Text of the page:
5. Timeout Trauma: All the books say that when you put a kid in timeout, he needs to stay there until you tell him he can come out (or the timer you set goes off). My son wouldn’t stay in timeout; he acted like he was being blasted by lava every time I put him there and would run away shrieking his head off. Remember that show, “Super Nanny?” I watched parents spend HOURS calmly putting their kid back in timeout to teach him/her to stay put. Ain’t nobody got time for that! So I put Sam in his high chair with his seatbelt on, using that as his timeout chair, something all the books warn you against doing because you don’t want your kid making a negative association with mealtimes. See #4.

6. The Toilet Lid Incident: Potty training. I could talk for hours about the mistakes I made potty training three boys (and two of these at the same time). But the most memorable incident was with Sam at age 3, when I was teaching him to pee standing up. He’d already mastered the sit-down pee, and his dad was starting to get concerned that Sam would still be sitting down to pee when he graduated high school. Everything was going swimmingly, and Sam was standing there one afternoon in our bathroom doing his business, so I walked into the kitchen to make lunch. Suddenly, I heard a SLAM followed by a coyote-like howl. The kid had dropped the heavy porcelain toilet lid down on his tiny member, which was swelling up like a miniature, purple Goodyear blimp. (Even at 10 years old, Sam still talks about this incident, so in this case there is lasting psychological trauma. But his member is just fine).

7. Trick or Treat: Potty treats. There is nothing at all wrong with potty treats in my opinion. We used them with Sam, giving him a few M&Ms for going #1 and a handful for going #2. However, by the time I started potty training the twins, Zach and Drew, they were so resistant, and I was such a broken woman, I was offering them donuts, ice cream cones and candy bars for doing ANY number at all, even half a number! (Don’t tell the dentist.)

8. Clean Plate Club: This one isn’t so much a mistake as a survival technique that became routine in our house but looked insane to the outside world. When Zach and Drew were born, we were in the middle of moving. They were only 9 days old. We were barely hanging on to our sanity, walking around like zombies after sleepless nights, digging through boxes to find the forks and carrying crying babies around in Baby Bjorns like a fifth appendage. One night at dinnertime, our most harrowing time of day, a neighbor stopped by to bring us a welcome-to-the-neighborhood bottle of wine. (Wine is always welcome.) My husband Todd invited her into the kitchen, and she stared at me aghast as I sat eating my spaghetti and meatball dinner with a baby attached to me, a dishtowel tossed on top of his head to catch any stray noodle or dollop of sauce. It probably looked pretty strange to see nothing of the baby but his little feet dangling while I casually slurped my spaghetti with a towel over his head. My bad.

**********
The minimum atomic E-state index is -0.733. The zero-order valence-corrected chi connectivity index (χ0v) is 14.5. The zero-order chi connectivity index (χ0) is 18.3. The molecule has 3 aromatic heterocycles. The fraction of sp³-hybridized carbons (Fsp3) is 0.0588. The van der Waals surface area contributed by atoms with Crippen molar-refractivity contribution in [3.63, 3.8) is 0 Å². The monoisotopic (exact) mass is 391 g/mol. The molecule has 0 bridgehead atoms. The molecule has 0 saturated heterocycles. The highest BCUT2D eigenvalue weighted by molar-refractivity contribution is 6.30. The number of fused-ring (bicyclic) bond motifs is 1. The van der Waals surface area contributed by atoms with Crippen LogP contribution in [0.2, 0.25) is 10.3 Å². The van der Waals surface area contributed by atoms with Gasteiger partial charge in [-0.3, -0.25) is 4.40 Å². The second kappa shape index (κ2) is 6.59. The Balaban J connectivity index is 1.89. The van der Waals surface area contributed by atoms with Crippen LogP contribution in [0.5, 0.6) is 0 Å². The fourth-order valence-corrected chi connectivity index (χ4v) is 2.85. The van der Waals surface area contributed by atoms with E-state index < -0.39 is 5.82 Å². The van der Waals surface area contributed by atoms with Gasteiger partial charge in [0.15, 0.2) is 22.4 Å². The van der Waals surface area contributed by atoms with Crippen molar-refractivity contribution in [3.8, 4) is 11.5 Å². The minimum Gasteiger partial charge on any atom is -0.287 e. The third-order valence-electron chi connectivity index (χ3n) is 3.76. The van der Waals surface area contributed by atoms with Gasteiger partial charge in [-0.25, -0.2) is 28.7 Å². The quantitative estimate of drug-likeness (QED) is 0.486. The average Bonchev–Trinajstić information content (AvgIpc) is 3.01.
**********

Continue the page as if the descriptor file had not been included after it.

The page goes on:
9. The Writing on The Walls: When we moved into our new house, our basement was unfinished, but it was a huge space that seemed wasted if we didn’t at least try to use it. So we got some ugly carpet remnants, rolled them all over the floors and took a bunch of toys down there. It was a perfect playroom! One winter day, when we’d watched our fill of TV, the kids were out-of-their-minds bored. We were all going stir-crazy. I looked around at the bare basement dry-walled walls and had what I thought was a stroke of genius. Let the kids write on the walls! YES! This would be the holy grail of kid crafts! And it was, for a while. Until I started finding cave-like hieroglyphics ALL OVER MY HOUSE.

I could go on, and on and ON about my parenting lapses in judgment – these all happened in the first five years! I’m ten years in now, and I’m still not the perfect parent I foolishly vowed to be. In many ways, I’m the fly-by-the-seat-of-her-pants kind of mom that my own mom was. But I’m okay with that now. At the end of the day, I love my kids, I forgive my mistakes, I laugh at myself, I shake it off, and I go to bed ready to do it all again tomorrow.